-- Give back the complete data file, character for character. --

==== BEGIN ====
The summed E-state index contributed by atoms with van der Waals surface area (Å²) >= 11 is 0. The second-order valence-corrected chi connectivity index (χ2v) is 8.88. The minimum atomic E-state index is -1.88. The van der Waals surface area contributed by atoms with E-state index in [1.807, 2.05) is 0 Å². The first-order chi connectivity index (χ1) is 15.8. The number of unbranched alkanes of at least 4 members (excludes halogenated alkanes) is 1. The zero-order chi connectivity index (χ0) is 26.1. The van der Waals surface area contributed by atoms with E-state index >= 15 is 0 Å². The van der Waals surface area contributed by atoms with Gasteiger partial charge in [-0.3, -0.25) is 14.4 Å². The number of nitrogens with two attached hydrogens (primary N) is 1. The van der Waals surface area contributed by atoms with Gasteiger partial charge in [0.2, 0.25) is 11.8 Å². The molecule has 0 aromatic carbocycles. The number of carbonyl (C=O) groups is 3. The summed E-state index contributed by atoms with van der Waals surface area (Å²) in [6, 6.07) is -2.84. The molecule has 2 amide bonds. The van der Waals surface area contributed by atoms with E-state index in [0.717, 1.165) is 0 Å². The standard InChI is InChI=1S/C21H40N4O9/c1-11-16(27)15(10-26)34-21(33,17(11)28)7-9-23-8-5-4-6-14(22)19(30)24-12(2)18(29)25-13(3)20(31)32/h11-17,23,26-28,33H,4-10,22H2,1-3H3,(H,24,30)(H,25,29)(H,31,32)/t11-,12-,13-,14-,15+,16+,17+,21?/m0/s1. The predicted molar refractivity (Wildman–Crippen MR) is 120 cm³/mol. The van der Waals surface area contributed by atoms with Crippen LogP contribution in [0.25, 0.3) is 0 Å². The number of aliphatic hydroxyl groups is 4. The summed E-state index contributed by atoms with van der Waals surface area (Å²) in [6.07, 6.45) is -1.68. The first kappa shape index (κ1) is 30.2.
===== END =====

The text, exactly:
The summed E-state index contributed by atoms with van der Waals surface area (Å²) >= 11 is 0. The second-order valence-corrected chi connectivity index (χ2v) is 8.88. The minimum atomic E-state index is -1.88. The van der Waals surface area contributed by atoms with E-state index in [1.807, 2.05) is 0 Å². The first-order chi connectivity index (χ1) is 15.8. The number of unbranched alkanes of at least 4 members (excludes halogenated alkanes) is 1. The zero-order chi connectivity index (χ0) is 26.1. The van der Waals surface area contributed by atoms with E-state index >= 15 is 0 Å². The van der Waals surface area contributed by atoms with Gasteiger partial charge in [-0.3, -0.25) is 14.4 Å². The number of nitrogens with two attached hydrogens (primary N) is 1. The van der Waals surface area contributed by atoms with Gasteiger partial charge in [0.2, 0.25) is 11.8 Å². The molecule has 0 aromatic carbocycles. The number of carbonyl (C=O) groups is 3. The summed E-state index contributed by atoms with van der Waals surface area (Å²) in [6, 6.07) is -2.84. The molecule has 2 amide bonds. The van der Waals surface area contributed by atoms with E-state index in [0.717, 1.165) is 0 Å². The standard InChI is InChI=1S/C21H40N4O9/c1-11-16(27)15(10-26)34-21(33,17(11)28)7-9-23-8-5-4-6-14(22)19(30)24-12(2)18(29)25-13(3)20(31)32/h11-17,23,26-28,33H,4-10,22H2,1-3H3,(H,24,30)(H,25,29)(H,31,32)/t11-,12-,13-,14-,15+,16+,17+,21?/m0/s1. The predicted molar refractivity (Wildman–Crippen MR) is 120 cm³/mol. The van der Waals surface area contributed by atoms with Crippen LogP contribution in [0.25, 0.3) is 0 Å². The number of aliphatic hydroxyl groups is 4. The summed E-state index contributed by atoms with van der Waals surface area (Å²) in [6.07, 6.45) is -1.68. The first kappa shape index (κ1) is 30.2.